Among 417 workers at Rockefeller University who were fully vaccinated with either Pfizer or Moderna shots, two or about .5%, later developed infections, according to the study published Wednesday in the New England Journal of Medicine.
“We have characterized bona fide examples of vaccine outbreaks appearing as clinical symptoms,” the researchers wrote in their study. “These observations do not undermine the importance of urgent efforts at the federal and state levels to vaccinate the US population. They also support efforts to promote consolidation of a new vaccine (as well as a pan-coronavirus vaccine) to provide more protection against fluctuations. “
The researchers, from Rockefeller University, found that coronavirus variants with several variants of the original virus caused the breakthrough infections.
A variant infected one of the patients with the E484K mutation, which was first discovered in the B.1.351 variant originally identified in South Africa. E484K has been called an “escape mutant” because it has shown that it can escape some of the antibodies produced by coronavirus vaccines. One of the mutations found in the infections of participants in both studies involved D614G, which emerged early in the pandemic.
One of the pioneering infections was in a healthy 51-year-old woman who received her second dose of the Moderna vaccine on February 19. Nineteen days later, she tested positive for Covid-19 on March 10 after developing symptoms.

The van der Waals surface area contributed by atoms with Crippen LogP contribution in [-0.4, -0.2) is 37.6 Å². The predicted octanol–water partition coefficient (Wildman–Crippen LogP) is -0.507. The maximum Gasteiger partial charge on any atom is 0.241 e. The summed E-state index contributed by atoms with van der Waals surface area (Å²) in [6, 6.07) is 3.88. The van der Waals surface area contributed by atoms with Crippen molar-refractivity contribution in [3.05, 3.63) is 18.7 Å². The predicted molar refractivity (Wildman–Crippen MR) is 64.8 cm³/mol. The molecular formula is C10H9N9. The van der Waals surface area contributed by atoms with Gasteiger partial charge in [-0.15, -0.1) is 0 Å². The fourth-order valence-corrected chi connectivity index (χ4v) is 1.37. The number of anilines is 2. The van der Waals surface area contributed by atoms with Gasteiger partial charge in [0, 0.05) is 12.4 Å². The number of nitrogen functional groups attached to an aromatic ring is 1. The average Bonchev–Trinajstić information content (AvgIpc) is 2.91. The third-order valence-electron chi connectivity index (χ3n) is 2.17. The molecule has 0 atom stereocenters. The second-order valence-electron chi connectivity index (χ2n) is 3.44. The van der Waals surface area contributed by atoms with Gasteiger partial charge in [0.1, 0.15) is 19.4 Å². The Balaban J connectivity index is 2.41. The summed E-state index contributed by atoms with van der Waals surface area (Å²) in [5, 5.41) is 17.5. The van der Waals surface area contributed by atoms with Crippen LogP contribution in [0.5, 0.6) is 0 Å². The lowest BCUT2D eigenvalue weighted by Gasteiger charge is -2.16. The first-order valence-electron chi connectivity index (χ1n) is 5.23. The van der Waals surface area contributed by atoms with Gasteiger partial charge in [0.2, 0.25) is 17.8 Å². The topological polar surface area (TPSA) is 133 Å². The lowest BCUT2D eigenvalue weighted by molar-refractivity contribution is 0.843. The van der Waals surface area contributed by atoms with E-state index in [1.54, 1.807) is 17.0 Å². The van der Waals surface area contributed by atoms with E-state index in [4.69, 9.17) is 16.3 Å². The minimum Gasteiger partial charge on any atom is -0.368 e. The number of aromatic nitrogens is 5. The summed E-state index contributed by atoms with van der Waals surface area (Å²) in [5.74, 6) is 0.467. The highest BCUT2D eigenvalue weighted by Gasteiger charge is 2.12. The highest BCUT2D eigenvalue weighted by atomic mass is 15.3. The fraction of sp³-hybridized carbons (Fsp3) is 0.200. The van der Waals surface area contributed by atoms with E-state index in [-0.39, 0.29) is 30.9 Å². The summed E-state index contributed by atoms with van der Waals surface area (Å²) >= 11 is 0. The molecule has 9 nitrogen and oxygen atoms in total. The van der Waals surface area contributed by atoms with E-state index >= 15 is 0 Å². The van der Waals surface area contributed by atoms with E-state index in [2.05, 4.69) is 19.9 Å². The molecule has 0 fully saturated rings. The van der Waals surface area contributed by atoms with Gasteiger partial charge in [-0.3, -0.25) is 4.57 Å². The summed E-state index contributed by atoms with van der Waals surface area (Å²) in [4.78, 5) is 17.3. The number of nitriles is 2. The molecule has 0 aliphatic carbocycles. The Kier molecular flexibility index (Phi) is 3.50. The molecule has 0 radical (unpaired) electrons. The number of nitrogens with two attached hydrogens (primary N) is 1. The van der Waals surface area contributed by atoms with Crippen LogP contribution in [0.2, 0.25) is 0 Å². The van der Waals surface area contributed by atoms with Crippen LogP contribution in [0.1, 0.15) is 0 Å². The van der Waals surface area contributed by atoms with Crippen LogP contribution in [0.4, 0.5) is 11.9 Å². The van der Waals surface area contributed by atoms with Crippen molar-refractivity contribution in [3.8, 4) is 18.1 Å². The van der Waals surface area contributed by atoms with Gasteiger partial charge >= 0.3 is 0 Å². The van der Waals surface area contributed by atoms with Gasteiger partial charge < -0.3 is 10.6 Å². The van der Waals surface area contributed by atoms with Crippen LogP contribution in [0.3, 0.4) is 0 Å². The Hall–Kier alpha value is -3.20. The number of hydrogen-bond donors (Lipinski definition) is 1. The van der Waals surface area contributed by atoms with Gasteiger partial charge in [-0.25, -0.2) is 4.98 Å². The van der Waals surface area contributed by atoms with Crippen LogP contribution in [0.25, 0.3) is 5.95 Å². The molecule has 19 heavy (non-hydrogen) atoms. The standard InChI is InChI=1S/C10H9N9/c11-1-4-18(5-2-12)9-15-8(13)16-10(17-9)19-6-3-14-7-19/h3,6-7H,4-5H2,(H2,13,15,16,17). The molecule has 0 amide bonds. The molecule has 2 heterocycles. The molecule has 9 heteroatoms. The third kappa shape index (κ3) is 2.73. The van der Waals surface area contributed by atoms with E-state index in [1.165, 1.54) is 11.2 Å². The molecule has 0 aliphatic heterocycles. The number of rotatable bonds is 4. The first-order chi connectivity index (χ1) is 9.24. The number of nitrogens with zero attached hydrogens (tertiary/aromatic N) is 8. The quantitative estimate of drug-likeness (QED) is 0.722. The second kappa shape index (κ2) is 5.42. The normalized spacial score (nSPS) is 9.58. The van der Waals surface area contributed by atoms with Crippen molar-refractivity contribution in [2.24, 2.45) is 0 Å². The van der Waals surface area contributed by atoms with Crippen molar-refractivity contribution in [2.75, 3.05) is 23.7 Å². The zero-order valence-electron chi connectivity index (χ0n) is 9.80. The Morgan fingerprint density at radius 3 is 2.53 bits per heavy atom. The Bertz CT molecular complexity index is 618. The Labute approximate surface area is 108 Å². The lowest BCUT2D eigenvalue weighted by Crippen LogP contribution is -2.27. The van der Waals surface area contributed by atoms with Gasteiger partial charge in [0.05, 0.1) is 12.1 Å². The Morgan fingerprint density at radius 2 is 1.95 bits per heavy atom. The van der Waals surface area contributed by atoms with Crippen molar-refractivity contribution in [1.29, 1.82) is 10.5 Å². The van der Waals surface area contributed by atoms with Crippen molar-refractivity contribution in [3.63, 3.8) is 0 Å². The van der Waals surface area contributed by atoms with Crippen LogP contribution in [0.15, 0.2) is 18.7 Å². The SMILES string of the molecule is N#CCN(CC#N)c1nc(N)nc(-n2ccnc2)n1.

The other groundbreaking infection was in a healthy 65-year-old woman who received her second dose of the Pfizer vaccine on Feb. 9. She later learned that her unvaccinated partner had tested positive for Covid-19 on March 3. In the following days, the woman developed symptoms herself. It tested positive for Covid-19 on March 17.
More research is needed to determine whether similar findings concerning infections or innovative variants would emerge among a larger group of participants from different parts of the United States.
Experts say some innovative cases of Covid-19 are expected in fully vaccinated people, because no vaccine is 100% effective.
The CDC said that there had been pioneering cases in people of all ages who had been vaccinated, but that just over 40% were in people aged 60 and over. They were also more common among women and 29% were disproportionate.
The agency said it has developed a national database of Covid-19 innovations so that state health departments can report them
“Vaccine cut-off infections are a small percentage of people who are fully vaccinated. CDC recommends that all eligible persons receive a COVID-19 vaccine as soon as one is available to them,” the CDC said in a statement in CNN.
Ben Tinker and Maggie Fox of CNN contributed to this report.